He decides when each of us will die and allows our evil to fulfill his good will. He is going to bring good from every child killed by abortionists. Job comes to mind and features in the Danish movie, Adam's Apples. It's a lovely tale of God bring good from bad, of bringing denial to reality.

      It features a pastor who got a bad assignment from his bishop. He would probably not receive a call at all in our human complicated picking system, where we label good pastors and bad pastors, and good congregations and bad congregations, and then try to match the good with the good and the bad with the bad. That makes human logic, that makes for a smooth road, but I wouldn't take a job that didn't challenge me, where I'd lose and win in bout equal measure.

      And the judgements we are making about these bad placements/congregations. You two small, south Minnesota, rural parishes who share a pastor. Nobody wants to go out there and bury you, to do the good works that you need done to you now in your dotage, instead of being the one who does good deeds, though you do what you still can, but if we find a throw away candidate, we'll let you know.

      But, what was the whole purpose of their and our lives except to die in the faith and go forever to Jesus. The whole point. If Christ and we did/do not rise from the dead, then we are of all men the most to be pitied. Our preaching was in vain.

      These are the ones who have just about made it, and having someone of strong faith and ability to usher them into eternity with God and to soften the pain of separation the famiy suffers, you'll send the candidate that nobody else wants. You meant it for convenience, but God meant it for good.

      I would not be at all surprised if by lot, that God will send his best to bring his feeble old lambs safely home. Not surprised at all.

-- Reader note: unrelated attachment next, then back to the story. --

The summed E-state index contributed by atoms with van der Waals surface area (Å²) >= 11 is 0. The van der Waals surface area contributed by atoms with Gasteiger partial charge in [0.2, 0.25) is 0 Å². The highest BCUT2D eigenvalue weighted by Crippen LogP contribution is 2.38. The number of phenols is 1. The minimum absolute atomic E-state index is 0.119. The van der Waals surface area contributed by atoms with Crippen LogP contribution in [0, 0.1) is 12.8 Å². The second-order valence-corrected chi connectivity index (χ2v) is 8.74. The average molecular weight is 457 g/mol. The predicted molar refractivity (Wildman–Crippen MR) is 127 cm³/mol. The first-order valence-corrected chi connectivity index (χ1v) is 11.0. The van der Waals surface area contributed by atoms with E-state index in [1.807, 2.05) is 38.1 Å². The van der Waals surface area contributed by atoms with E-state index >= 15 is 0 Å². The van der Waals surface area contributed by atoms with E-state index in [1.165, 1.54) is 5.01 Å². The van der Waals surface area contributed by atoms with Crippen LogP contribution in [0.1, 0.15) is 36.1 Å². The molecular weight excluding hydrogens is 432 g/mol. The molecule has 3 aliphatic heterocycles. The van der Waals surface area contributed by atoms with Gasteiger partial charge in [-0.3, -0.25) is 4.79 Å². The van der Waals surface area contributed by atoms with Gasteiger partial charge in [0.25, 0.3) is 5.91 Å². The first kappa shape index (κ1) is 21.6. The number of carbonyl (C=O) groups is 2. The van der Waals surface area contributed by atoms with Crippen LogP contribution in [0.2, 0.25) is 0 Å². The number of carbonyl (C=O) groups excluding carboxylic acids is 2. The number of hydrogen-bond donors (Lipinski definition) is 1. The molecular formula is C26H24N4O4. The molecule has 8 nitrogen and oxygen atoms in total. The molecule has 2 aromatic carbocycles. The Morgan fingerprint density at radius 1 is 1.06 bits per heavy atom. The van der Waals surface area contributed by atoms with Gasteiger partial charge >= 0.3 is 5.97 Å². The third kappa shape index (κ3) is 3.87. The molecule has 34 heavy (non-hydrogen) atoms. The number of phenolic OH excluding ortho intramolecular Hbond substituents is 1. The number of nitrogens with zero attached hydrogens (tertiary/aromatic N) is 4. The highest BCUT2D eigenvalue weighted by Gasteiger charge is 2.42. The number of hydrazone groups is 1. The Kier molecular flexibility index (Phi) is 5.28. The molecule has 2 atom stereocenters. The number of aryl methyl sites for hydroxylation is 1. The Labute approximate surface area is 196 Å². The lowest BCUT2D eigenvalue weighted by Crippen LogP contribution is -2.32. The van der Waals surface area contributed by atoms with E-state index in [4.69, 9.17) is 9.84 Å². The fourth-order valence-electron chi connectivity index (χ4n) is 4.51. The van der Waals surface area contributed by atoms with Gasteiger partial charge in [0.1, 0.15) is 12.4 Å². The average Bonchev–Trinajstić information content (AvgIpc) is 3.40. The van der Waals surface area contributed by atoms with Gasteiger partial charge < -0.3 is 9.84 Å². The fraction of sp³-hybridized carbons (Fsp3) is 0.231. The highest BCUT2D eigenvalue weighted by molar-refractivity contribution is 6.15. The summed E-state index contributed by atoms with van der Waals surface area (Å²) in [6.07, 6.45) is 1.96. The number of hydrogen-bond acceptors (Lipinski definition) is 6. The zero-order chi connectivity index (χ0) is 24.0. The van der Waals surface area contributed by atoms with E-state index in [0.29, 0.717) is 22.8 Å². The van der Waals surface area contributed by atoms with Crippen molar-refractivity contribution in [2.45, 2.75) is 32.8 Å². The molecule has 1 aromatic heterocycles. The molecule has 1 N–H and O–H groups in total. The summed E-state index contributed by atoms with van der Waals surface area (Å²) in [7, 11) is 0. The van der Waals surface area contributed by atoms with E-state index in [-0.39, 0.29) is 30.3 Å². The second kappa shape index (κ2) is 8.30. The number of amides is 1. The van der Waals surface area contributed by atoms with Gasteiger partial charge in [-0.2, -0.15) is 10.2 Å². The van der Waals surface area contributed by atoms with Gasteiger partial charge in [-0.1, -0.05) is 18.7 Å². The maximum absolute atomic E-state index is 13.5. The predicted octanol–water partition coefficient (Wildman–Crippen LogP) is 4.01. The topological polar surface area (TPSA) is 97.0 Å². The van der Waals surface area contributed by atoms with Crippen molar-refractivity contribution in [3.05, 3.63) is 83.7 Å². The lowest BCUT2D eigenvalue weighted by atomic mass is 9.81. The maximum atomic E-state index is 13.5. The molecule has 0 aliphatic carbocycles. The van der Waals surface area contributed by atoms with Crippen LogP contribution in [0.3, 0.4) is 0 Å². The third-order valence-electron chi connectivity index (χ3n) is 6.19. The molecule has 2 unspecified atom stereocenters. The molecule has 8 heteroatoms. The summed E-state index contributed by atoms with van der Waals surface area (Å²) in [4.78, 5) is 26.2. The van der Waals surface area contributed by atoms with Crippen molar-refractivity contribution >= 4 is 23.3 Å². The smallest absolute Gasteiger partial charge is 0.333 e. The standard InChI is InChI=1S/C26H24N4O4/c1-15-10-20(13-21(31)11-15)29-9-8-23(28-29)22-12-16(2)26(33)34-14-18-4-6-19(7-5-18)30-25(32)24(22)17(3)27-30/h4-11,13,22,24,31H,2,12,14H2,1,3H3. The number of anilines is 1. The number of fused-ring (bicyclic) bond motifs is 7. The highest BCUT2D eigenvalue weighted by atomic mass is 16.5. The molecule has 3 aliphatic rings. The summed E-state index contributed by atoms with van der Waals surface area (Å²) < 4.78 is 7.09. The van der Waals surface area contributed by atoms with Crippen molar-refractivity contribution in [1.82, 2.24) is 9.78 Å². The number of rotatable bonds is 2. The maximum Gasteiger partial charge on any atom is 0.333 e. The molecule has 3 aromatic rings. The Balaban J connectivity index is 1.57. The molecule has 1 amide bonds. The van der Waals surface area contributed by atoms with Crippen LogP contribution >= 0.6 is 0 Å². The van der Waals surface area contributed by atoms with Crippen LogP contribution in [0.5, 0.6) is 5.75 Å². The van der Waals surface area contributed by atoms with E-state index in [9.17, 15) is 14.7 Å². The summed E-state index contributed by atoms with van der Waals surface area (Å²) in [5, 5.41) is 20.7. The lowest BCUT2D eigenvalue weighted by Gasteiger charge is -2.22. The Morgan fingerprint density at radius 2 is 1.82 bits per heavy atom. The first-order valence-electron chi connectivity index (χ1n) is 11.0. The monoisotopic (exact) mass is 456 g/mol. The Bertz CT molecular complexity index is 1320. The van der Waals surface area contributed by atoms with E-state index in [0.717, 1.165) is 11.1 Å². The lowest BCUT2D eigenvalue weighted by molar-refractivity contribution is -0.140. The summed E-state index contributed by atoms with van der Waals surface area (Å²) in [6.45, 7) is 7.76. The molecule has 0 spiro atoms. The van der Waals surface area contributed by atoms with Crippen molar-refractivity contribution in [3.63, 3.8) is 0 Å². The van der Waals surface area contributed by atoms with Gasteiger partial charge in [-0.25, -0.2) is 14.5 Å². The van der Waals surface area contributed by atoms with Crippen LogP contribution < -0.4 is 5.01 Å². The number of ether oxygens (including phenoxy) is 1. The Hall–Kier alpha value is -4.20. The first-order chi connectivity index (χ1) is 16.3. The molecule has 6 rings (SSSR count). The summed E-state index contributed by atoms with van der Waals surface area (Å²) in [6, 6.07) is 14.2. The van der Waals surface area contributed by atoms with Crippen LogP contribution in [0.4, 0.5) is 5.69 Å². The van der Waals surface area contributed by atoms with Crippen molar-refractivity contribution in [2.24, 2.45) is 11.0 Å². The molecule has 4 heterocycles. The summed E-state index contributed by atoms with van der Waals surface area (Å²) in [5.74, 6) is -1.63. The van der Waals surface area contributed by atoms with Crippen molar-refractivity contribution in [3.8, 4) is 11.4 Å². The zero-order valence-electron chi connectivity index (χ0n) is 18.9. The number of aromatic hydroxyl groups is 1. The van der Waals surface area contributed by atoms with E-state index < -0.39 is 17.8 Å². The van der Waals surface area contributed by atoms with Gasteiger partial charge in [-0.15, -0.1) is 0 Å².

5. Fr. Wurst,

    I don't think that the call committee's interview treats the call like any other job, even as I don't think the pastor visiting the calling congregation in order to interview it treats the call like any other job. The reality of life in this world is that congregations have personalities just as a pastor has a personality. And the interview of the candidate by the call committee and of the congregation by the pastor when he visits seeks to put a face to what is otherwise faceless. Because personalities clash. And when they do that servers neither the church nor the pastor.

    I know that pastors are interchangeable parts. Or at least they are supposed to be. And we can fill in for each other. Nothing stands on what Braaten, Wurst, Petersen, or Eckardt says. It stands on what Christ says. And sometimes chaffing personalities either from the pastor to the congregation or vice versa can obscure what Christ says, and the evil one will make use of it.

    Now can these go awry? I suppose. But do they actually go awry? I suppose. But it seems to me that a phone interview or a visit by the pastor can actually be a helpful thing. And knowing that going into it and putting your best foot forward, helps everyone. That's all.

    I'm quite willing to admit being wrong. But I don't see the interviews as neglecting the doctrine of the call. If anything the way that our clergy are paid lends more to the mindset of hired hand than anything.

    1. If you are going to have PIFs and SETs and a Synod where some pastors openly refuse to practice closed communion and others openly refuse to use contemporary worship: you are going to have interviews. You can only have the truly "interchangeable parts" sort of practice - cast lots, just get a few names from district, pray and pick one at random - if the pastors really are interchangeable. They are not today. Some are American Evangelicals in theology and practice. Some are Confessional Lutherans. Some will go along with whatever the parish wants. Some will insist on closed communion, for others "close" is close enough. Etc.

      In such an environment the congregation has the right to know what it's getting.


  6. Dear Heath, I think you make a great point here. We are living in a multi-denominational synod. The purpose of PIFs, SETs, and interviews is to make sure a congregation gets the right denomination - and vice versa. Sad, but true.

  7. One example of interviewing happened when I was at seminary. A fellow 4th year guy was interviewed by a congregation, and was told that if they called him they would see how things were going after a year. I am afraid that this is the sort of thing interviewing fosters, rather than reduces, no matter how well we might be able to do it. I think the mentality of most congregations that interview is that this man is a) a hireling; b) an employee; or c) both.

    1. And, we cannot trust Jesus' flock, his sheep, with a hireling, for the hireling will run off as soon as danger appears.